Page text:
Brierley MM, Fish EN. IFN-alpha/beta receptor interactions to biologic outcomes: understanding the circuitry. J Interferon Cytokine Res. 2002;22:835-845.
  • IFN, interferon
    Typically, patients experience flu-like symptoms during the first few weeks of HCV therapy which dissipates in intensity over time. Fatigue generally begins early in therapy but may not become bothersome until later. Depression typically begins as fatigue and may be exacerbated by factors such as insomnia, myalgias, and arthralgias.
  • The relevance of new advances in the molecular and structural biology of HCV to the development of new drugs are of special interest and importance.
    The HCV helicase represents one of the best targets for new drug development.
    The recently determined 3-dimensional structure of the helicase will facilitate identification of helicase inhibitors for drug development.
  • The HCV helicase, a product of the NS3 portion of the HCV genome, is essential for HCV replication.
    This essential viral enzyme is involved in the modulation of RNA structure during viral replication.
    Specifically, the helicase unwinds the double-stranded RNA.
    Therefore, the helicase necessarily binds RNA.
    In addition, the helicase also catalyzes hydrolysis of nucleoside triphosphates, which provide the energy for unwinding of the duplex.
    One of the most interesting features of the helicase is how hydrolysis of ATP is coupled to the unwinding of RNA.
  • To determine the 3-dimensional structure of the helicase by x-ray crystallography, preparation of high-quality, well-ordered crystals were required.
    A technique known as vapor diffusion—in which the final conditions for crystallization are achieved through a slow process of diffusion—was used to prepare the crystals.
    The final conditions under which the helicase was crystallized are shown here: 50 mM Ca acetate, 8% PEG 5000, 20 mM Na cacodylate, pH 6.5.
    The crystal shown is a rectangular bipyramid.
  • Shown here is the HCV helicase 3-dimensional fold showing a triangular arrangement of 3 domains.
    The domain in red binds ATP, the domain in yellow binds RNA, and the third domain in blue is the helical domain.
    A very deep grove separates the RNA binding domain from the other2 domains of the structure.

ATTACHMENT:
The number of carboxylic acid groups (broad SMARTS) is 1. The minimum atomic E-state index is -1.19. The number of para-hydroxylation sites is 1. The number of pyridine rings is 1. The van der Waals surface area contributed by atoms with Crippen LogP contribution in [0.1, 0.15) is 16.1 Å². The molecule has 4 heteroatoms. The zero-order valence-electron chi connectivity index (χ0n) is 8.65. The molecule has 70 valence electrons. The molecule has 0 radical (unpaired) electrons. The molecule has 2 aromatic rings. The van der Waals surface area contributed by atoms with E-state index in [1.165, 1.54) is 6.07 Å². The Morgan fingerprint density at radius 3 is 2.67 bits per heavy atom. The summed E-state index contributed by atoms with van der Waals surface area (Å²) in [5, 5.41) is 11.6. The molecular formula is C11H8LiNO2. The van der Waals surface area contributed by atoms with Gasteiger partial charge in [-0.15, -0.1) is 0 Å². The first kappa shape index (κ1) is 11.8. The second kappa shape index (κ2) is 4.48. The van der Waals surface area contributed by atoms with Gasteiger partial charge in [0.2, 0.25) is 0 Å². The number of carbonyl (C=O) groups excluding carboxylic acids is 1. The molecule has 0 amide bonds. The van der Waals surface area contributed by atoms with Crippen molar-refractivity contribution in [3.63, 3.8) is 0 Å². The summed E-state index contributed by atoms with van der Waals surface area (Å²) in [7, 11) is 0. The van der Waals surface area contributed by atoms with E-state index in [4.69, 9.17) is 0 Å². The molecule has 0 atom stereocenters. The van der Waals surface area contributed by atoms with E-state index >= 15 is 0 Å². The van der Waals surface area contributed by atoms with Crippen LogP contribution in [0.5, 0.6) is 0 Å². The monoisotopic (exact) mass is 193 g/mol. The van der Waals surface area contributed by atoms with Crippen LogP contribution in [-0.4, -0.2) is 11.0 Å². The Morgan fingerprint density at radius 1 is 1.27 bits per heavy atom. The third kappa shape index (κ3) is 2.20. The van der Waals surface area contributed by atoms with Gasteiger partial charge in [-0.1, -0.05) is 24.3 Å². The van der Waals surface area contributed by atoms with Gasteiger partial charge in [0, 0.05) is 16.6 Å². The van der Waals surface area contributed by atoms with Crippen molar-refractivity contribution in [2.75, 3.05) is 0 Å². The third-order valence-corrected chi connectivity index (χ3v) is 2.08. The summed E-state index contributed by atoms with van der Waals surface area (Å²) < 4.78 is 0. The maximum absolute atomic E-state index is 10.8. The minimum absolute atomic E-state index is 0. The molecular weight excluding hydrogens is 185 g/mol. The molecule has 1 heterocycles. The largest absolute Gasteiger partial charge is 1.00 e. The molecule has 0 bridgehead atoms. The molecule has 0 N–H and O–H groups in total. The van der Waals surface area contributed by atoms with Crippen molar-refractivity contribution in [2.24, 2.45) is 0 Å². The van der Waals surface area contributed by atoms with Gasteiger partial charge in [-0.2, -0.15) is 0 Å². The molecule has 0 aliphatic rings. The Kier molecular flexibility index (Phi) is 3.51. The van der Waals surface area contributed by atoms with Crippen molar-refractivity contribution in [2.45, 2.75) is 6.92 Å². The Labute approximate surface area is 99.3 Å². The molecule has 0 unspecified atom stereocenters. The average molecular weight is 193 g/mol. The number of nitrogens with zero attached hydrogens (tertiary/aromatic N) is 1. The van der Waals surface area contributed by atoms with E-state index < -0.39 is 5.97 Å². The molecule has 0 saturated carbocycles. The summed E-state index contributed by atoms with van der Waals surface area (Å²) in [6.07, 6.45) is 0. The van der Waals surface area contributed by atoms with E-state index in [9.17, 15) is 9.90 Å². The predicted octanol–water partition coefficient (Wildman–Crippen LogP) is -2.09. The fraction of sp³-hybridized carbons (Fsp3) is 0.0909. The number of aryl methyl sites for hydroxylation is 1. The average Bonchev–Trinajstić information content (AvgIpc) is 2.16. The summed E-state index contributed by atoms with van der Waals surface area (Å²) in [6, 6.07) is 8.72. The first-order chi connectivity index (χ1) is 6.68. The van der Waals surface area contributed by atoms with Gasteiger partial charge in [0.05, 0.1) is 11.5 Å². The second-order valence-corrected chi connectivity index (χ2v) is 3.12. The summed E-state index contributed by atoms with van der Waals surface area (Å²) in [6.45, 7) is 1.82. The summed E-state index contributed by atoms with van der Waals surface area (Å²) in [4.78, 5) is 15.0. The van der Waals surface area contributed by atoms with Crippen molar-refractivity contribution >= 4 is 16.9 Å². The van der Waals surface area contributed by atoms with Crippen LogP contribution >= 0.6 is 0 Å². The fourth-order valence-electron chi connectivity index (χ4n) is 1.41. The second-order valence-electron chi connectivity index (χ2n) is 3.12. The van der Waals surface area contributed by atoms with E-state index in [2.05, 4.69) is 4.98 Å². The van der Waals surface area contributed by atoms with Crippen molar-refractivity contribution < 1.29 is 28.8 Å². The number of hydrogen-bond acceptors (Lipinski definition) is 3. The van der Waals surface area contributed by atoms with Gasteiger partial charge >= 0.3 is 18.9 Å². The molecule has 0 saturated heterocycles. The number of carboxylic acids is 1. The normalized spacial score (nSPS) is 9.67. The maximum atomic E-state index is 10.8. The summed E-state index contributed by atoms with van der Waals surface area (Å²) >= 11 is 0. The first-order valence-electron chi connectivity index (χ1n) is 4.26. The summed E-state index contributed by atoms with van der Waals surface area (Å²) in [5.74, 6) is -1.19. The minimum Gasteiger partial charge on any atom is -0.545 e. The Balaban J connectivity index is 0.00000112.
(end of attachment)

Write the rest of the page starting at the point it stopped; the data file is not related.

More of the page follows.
The RNA-binding domain was found to be extended on the surface.
  • By examining 2 independent views of the helicase molecule, it could be demonstrated that the RNA-binding domain was at 2 different orientations relative to the rest of the molecule.
    A domain with the conserved amino acid sequence TATPP (ie, threonine-alanine-threonine-proline-proline) was found.
    This domain appears to be part of a switch mechanism that is involved in coupling ATP hydrolysis to RNA unwinding.
  • In summary, chronic HCV infection leads to cirrhosis and liver failure in a large number of individuals. It is important for primary care physicians to recognize that chronic hepatitis C is a common driver of non-liver disorders and that effective treatment of chronic hepatitis C can prevent fibrosis and disease progression and reduce complications of hepatitis C including cirrhosis and liver cancer.
  • Management of hepatitis c pma

    1. 1. MANAGEMENT OFMANAGEMENT OF HEPATITIS CHEPATITIS C Dr Nasir KhokharDr Nasir Khokhar Professor of MedicineProfessor of Medicine Consultant GastroenterologistConsultant Gastroenterologist Shifa International HospitalShifa International Hospital IslamabadIslamabad
    2. 2. Model of Human Hepatitis C Virus Lipid Envelope Capsid Protein Nucleic Acid Envelope Glycoprotein E2 Envelope Glycoprotein E1 Reprinted with permission. Henderson LE. Available at
    3. 3. Model of HCV Replication Racanelli V, et al. Trends Immunol. 2003;24:456-464. ER HCV Endosome Uncoating Translation Entry Receptor NS2 NS3/4A NS4B NS5B NS5A + - Replication Progeny genomes Golgi E1 E2 Core E1-E2 Assembly E1-E2 Release Exocytosis Nucleus Cytoplasm
    4. 4. Hepatitis C Virus Infection:Hepatitis C Virus Infection: Population at RiskPopulation at Risk Centers for Disease Control and Prevention. Available at: Accessed September 27, 2006.  Transplant or transfusion of blood products before 1992Transplant or transfusion of blood products before 1992  Injection drug useInjection drug use  Nasal inhalation of cocaineNasal inhalation of cocaine  Chronic renal failure on dialysisChronic renal failure on dialysis  IncarcerationIncarceration  Multiple sexual partners, MSMMultiple sexual partners, MSM  Occupational exposure to blood productsOccupational exposure to blood products  Body piercing and possibly tattooBody piercing and possibly tattoo
    5. 5. <1 % 1–2.4 % 2.5–4.9 % 5–10 % > 10 % No data available HCV Has Broad Global PrevalenceHCV Has Broad Global Prevalence
    6. 6. Pakistani PerspectivePakistani Perspective  Blood Donors: Replacement 5.14% Non-Blood Donors: Replacement 5.14% Non- remunerated 2.46%remunerated 2.46%  General population: 5.13%General population: 5.13%  Pregnant Women: 4.8%Pregnant Women: 4.8% Asif, Khokhar, Ilahi. Pak J Med Sci 2004;20:24-28 Khokhar, Gill, Malik. JCPSP 2004;14:127 Khokhar, Raja, Javaid. JPMA 2004;54:135
    7. 7. Natural HistoryNatural History
    8. 8. Hepatitis C VirusHepatitis C Virus Fate of Acute InfectionFate of Acute Infection 15% Chronic 85% Spontaneous resolution Alter MJ, et al. N Eng J Med. 1999;341:556-562.
    9. 9. 0 0.5 1.0 1.5 2.0 2.5 3.0 3.5 4.0 0 10 20 30 40 50 FMETAVIR Years Progression of Liver Fibrosis inProgression of Liver Fibrosis in HCV-Infected Patients With Normal ALTHCV-Infected Patients With Normal ALT Slow Normal ALT IntermediateRapid Matched
    10. 10. Chronic Hepatitis C WithChronic Hepatitis C With Normal Serum ALT: ALTNormal Serum ALT: ALT Patterns and FlaresPatterns and Flares ULN 0 20 40 60 80 100 120 0 3 6 9 12 15 18 21 24 Month ALT(IU/mL) Single elevations Periodic elevations Always normal Illustration by Mitchell L. Shiffman, MD.